Back in Prince Rupert, Octave Oullette visited the marine department, and a month later the Oullettes were settling in at their new home on Lucy Island. When the inspector visited the island the following year, he was astonished at the transformation. A sizeable plot had been cleared and planted, a chicken coop had been built, and all the buildings had been painted. Tharsyle found her new home to be “a corner of Eden.”
A fourth-order lens was installed at Lucy Islands Lighthouse in 1924, and in 1927, an air diaphone, housed in a frame building next to the lighthouse, was placed in operation. Frank Glinn served as head keeper at Lucy Island from 1945 until 1963 and during this period witnessed the construction of the present octagonal, concrete tower in 1960. Stange Construction was hired to erect the lighthouse along with a new single dwelling.
In 1963, Keeper Glinn and his wife Elenore welcomed Francisca Grey to Lucy Island. Described as “a pretty little dark-eyed woman who had never before left her Guatemalan homeland,” Francisca had come to join her assistant keeper husband Ron Grey, who she had only seen for one day during the past two years. The couple met in Guatemala when Ron was there on government work. They were married in 1959, but when Ron returned to Canada and became a lighthouse keeper, Francisca and their twelve-year-old adopted daughter Edna were unable to immediately join him due to immigration issues.
Frank and Elenore Glinn had welcomed another woman to the island in 1953, but for Tharsyle Ouellette it was a return visit, and her childhood lighthouse was still standing at that time. Tharsyle got to sleep in her bedroom from forty years earlier, the one where her mother had tucked her and her siblings into bed with a bedtime story about their fairytale home:
Once upon a time there were four little children who had parents who loved them very much. They were living on a marvelously beautiful island full of birds, flowers and tasty fruits. The trees were so high that their hands disappeared in the azure sky. Three beautiful beaches of fine sands; one red, one grey and one white, lent themselves for their games. The immense ocean was their swimming pool…
In 1987, the Canadian Coast Guard backed away from a plan to drastically reduce the number of staffed west coast lighthouses, but five lighthouses still lost their keepers the next year: Lawyer Island, Lucy Island, Pointer Island, Amphitrite Point, and Sheringham Point. Ike Pronk, the station’s last keeper, was transferred to McInnes Lighthouse in July 1988, and a contractor burned the keeper’s dwelling the next month.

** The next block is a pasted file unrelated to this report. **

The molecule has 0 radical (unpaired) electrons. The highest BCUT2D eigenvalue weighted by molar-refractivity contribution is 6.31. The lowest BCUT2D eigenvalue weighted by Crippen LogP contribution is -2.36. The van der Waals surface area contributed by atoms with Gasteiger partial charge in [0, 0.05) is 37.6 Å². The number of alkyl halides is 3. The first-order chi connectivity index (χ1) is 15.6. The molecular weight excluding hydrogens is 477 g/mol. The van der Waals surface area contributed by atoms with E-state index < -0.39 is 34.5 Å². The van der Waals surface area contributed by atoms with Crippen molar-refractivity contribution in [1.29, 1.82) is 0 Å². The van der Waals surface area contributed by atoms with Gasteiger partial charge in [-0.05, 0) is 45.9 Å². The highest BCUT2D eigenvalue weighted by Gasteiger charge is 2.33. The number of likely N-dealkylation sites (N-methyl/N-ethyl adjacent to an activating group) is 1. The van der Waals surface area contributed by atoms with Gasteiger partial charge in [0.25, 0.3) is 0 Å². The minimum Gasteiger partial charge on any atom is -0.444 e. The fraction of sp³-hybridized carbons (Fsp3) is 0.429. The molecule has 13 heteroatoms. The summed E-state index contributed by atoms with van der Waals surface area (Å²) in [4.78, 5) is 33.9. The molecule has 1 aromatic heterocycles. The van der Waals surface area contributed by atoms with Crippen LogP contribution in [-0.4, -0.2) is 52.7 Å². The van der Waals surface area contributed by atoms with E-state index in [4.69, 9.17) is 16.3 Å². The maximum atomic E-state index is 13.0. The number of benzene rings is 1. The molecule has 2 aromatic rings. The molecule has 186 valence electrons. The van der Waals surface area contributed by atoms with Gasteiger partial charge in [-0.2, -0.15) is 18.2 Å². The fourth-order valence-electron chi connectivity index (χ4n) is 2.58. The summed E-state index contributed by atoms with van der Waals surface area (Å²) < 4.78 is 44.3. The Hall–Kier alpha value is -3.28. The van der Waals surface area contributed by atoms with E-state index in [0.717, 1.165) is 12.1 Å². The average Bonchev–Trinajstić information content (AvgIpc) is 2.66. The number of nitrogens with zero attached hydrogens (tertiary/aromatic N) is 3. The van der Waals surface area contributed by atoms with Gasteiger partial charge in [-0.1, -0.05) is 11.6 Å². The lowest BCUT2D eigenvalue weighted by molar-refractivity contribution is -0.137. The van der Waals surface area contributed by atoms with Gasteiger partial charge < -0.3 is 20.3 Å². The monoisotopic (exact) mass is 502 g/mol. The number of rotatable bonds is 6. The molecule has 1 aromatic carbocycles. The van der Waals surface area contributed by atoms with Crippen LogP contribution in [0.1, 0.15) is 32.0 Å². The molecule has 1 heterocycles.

Lucy Islands are now home to a thriving colony of rhinoceros auklet. For at least a few years, the Rotary Clubs of Prince Rupert maintained the boardwalk that linked the lighthouse to a helicopter pad on the opposite side of the island, but it now seems the concrete tower is the sole reminder of the island's human inhabitants who kept the surrounding waters safe for mariners.
Head Keepers: L. Lindblow (1907), Amos Hanson (1908 - 1909), A.E. Allen (1909 - 1910), Joseph Stanislaus Octave Ouellette (1910 – 1919), H.A. Brown (1919 – 1922) H.A. Lock (1922 – 1924), Ernest Maynard (1924 – 1927), Walter Franklin Brydon (1927 – 1934), John Thomas Moran (1934 – 1942), Frank Glinn (1945 – 1963), Frederick Pratt (1963 – 1970), John Gunn (1970 – 1973), Daniel McMurray (1973 – 1975), Tom E. Carr (1975 – 1976), Alan J. Tansky (1976 – 1977), J. Keith Nuttall (1977 – 1981), Larry Davies (1981 – 1983), Don Richards (1983 – 1987), Ike Pronk (1987 – 1988).
Photo Gallery: 1
Located on the northeastern side of the easternmost island making up Lucy Islands, about 17 km (11 miles) west of Prince Rupert. The lighthouse is owned by the Canadian Coast Guard. Grounds/tower closed.
The lighthouse is owned by the Canadian Coast Guard. Grounds/tower closed.
Pictures on this page copyright Kraig Anderson, used by permission.